Today's sky::: a little bit cloudy, but sunny none the less! 

Monday, 11 June 2018

A pencil case for your notebook - The Notebook Buddy!

Today I'm sharing my latest pattern with you -  a pencil case pouch that can be attached to a notebook or planner with an elastic strap - the Notebook Buddy!


Notebook Buddy, Pencil Case, PDF Pattern, fabricandflowers


I don't know about you, but I nearly always have at least one notebook with me at any one time, but trying to find a pen when I need it - and one that works! - is always the tricky part....



I've also been dabbling with bullet journaling this year to try and keep on top of the to-do list and stay motivated. I'm not the best at drawing though, so bought a few stencils to make my pages look a bit prettier but was then stuck with where to keep them, as not all notebooks have a pocket in them. And so the Notebook Buddy was born!


(PS - If you're interested in starting your own notebook or bullet journal, I've been really happy with the eco-friendly natural cork notebook, pictured above)

It's a slimline boxy pouch with a dividing pocket so that you can separate pens or have stencils in the back pocket and pens in the front, and an elastic strap so that you can slip it on the front cover of whichever notebook you're using.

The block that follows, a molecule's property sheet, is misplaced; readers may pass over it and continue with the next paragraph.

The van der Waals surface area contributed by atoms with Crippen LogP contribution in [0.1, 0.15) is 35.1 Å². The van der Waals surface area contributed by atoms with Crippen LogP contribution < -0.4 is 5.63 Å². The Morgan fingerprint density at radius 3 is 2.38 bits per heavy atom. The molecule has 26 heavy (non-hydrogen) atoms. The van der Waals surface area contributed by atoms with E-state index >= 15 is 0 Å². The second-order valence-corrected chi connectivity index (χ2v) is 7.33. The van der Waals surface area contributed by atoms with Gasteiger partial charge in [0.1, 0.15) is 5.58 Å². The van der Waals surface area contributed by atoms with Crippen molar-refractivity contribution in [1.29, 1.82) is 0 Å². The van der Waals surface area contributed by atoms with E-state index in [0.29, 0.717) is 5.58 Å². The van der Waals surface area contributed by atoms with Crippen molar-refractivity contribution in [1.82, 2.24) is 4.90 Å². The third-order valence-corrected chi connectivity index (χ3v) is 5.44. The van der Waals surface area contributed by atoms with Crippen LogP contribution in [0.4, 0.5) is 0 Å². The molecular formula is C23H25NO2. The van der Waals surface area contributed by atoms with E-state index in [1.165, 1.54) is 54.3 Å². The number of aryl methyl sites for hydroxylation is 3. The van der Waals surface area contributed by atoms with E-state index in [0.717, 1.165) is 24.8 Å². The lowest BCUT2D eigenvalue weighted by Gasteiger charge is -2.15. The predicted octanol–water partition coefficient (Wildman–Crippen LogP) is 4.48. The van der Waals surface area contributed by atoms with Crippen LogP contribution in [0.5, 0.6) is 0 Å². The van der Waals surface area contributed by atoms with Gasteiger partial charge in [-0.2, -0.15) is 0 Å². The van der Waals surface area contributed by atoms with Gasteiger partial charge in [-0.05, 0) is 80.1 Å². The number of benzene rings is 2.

I was showing it to a friend and she commented how if it was a little bit smaller to fit a phone, credit card and maybe a couple of pens it would be perfect for carrying the essentials around at work, so I obliged and created a smaller version for that very purpose!



The Notebook Buddy pattern includes two sizes with full-sized templates - one for the office essentials and one for notebook list making/journalling - along with two different sized divider pockets. This means that you can mix and match the insides of the pouch to fit your exact needs. Full sized templates are included with information on how to make a patchwork version (if you're using scraps or a directional fabric) or one main outer fabric.

                             

The pattern also shows you how to adjust the elastic strap to perfectly fit the size of notebook you are using - A5 or A4. You can use one piece of wider elastic or a couple of bits of thinner elastic - you really can work with whatever you have to hand! And you can also have a play with some of the decorative stitches on your machine (you know, those ones that never get used?!) if you fancy making the strap more decorative.


I've also thought about leaving the strap off to make it a normal pouch, or may be used as a case for carrying crochet hooks and sock needles in? The possibilities are endless!

I hope you've enjoyed reading about the inspiration behind the #NotebookBuddy - if you'd like to make your own, you can find the pattern here in my Etsy shop, and if you do make one then please tag me so I can see!

S x

Today's sky::: beautifully blue and sunny!

Monday, 4 June 2018

Luna and Alfie Rabbit